Sponsored By
An organization or individual has paid for the creation of this work but did not approve or review it.

ADVERTISEMENT

ADVERTISEMENT

Los Angeles native finds warm welcome in North Dakota on his quest to visit all 50 states

FARGO - Brandon Eicher spent a year seeing all 50 states, but one of the Chicagoan's favorite memories was from a bar in a little prairie town in southeast North Dakota. "So warm, so welcoming," he said of the friends he made at the Silver Prairi...

1426858+010315.N.FF_.50ST8S.JPG
Brandon Eicher, a philanthropic-management consultant in higher education from Chicago, traveled to each of the 50 states in 2014. He said a trip to McLeod, N.D., was one of his most memorable visits. Submitted photo

 

 

FARGO – Brandon Eicher spent a year seeing all 50 states, but one of the Chicagoan’s favorite memories was from a bar in a little prairie town in southeast North Dakota.

“So warm, so welcoming,” he said of the friends he made at the Silver Prairie Saloon in McLeod, population 27. “It was as if I was a resident of McLeod, grew up there and it was just another Saturday night.”

Though a Los Angeles native, he has Midwestern roots on his father’s side, Eicher said, and it always bothered him that people on the coasts call places like McLeod “flyover country” as if there wasn’t anything worth seeing or doing there.

ADVERTISEMENT

“I found some really, really incredible things in between the coasts that I never knew about,” he said.

Eicher began his cross-country journey in January after joking that he travels so much for work that his New Year’s resolution should be to see every state. After 49 states and a few continents thrown in for good measure, he met his goal in Utah a week and half ago.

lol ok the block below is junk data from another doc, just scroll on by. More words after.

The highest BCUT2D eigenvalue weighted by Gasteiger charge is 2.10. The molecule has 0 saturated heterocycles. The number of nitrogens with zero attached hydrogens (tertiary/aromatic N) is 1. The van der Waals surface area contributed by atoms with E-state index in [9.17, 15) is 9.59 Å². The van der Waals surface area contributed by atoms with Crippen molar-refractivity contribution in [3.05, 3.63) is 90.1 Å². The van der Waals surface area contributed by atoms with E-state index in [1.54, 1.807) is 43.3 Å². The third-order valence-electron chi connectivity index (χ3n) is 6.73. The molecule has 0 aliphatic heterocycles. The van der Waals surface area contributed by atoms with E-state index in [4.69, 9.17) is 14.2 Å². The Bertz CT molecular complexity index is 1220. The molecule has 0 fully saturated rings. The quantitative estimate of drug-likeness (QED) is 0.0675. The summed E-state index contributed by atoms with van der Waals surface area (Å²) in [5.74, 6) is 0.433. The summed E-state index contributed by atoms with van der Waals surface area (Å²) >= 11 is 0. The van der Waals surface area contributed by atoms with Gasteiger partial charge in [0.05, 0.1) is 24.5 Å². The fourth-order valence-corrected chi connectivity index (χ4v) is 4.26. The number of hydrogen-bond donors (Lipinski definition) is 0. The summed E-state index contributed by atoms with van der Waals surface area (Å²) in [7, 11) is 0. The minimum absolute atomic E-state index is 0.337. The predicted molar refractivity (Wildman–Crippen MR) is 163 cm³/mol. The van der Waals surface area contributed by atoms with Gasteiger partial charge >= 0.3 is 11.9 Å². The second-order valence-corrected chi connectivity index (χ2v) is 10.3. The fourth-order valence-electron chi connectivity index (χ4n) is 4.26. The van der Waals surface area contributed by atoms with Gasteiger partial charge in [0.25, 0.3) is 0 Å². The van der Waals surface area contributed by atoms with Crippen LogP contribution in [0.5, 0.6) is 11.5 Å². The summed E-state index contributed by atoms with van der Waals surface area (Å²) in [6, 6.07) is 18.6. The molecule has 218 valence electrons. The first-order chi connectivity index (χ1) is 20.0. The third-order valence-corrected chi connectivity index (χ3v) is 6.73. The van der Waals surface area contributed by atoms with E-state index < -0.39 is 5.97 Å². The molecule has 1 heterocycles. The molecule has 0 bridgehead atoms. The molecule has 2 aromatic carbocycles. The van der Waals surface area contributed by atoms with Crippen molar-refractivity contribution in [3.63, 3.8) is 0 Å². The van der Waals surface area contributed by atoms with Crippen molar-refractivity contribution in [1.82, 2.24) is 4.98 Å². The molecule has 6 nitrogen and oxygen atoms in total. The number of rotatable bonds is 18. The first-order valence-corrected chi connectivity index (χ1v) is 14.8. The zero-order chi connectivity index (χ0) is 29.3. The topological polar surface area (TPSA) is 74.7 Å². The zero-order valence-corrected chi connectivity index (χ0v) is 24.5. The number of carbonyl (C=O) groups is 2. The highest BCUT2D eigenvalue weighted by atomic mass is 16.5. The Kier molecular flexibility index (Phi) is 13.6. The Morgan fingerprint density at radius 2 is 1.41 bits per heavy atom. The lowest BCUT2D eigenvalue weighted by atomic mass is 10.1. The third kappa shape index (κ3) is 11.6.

The trip to McLeod by way of Fargo was in October, followed by a scenic drive to Banning State Park north of the Twin Cities.

He documented travels on his Instagram page. The state park made the cut, but McLeod and Fargo didn’t, mostly because he wasn’t happy with how his photos turned out.

 

Lost in North Dakota

“One of the mantras of this year was ‘Go out and get lost,’ ” Eicher said. His goal was to find something “amazing” in each state.

His aunt, who grew up in western North Dakota and graduated from North Dakota State University , told him he might get some good photos in the Sheyenne National Grassland southwest of Fargo.

ADVERTISEMENT

He found some hay rolls there and planned to shoot them under starlight. To kill time until nightfall, he drove to nearby McLeod and walked into the bar.

At first, he said he mostly sat and listened to the locals talking, but they soon invited him to tell them a little about himself.

“Absolutely North Dakota nice,” he said later of the encounter. “Folks that I interacted with went out of their way to know me, to understand me and my story in ways you wouldn’t find in other places.”

Before he left, one of his new friends told him, “Don’t forget McLeod,” and, failing to find him a T-shirt with the town’s name on it, gifted him with a beer koozie, he said.

Eicher ended up not getting much of a photo because the stars weren’t out that night, he said, but he still has the koozie.

 

Minnesota journey

He drove to Banning State Park the next day, enjoying some of the 10,000 lakes he found along the way. A Juicy Lucy burger at Matt’s Bar in Minneapolis rounded out his Minnesota experience, though he said he liked the burger at JL Beers in downtown Fargo better.

ADVERTISEMENT

Eicher’s journey was made possible by his job –he’s a philanthropic-management consultant in higher education – both because he flies for work and because he has a lot of frequent-flier miles as a result.

He said he thinks most people can make the same resolution; they just need to extend their timeline to a decade.

On the Web: Eicher’s Instagram page is at Instagram.com/50st8s .

What To Read Next
Josh Sipes was watching an in-flight movie when he became aware the flight crew were asking for help assisting a woman who was experiencing a medical problem.
Nonprofit hospitals are required to provide free or discounted care, also known as charity care; yet eligibility and application requirements vary across hospitals. Could you qualify? We found out.
Crisis pregnancy centers received almost $3 million in taxpayer funds in 2022. Soon, sharing only medically accurate information could be a prerequisite for funding.
The Grand Forks Blue Zones Project, which hopes to make Grand Forks not just a healthier city but a closer community, is hosting an event on Saturday, Jan. 21, at the Empire Arts Center from 3-5 p.m.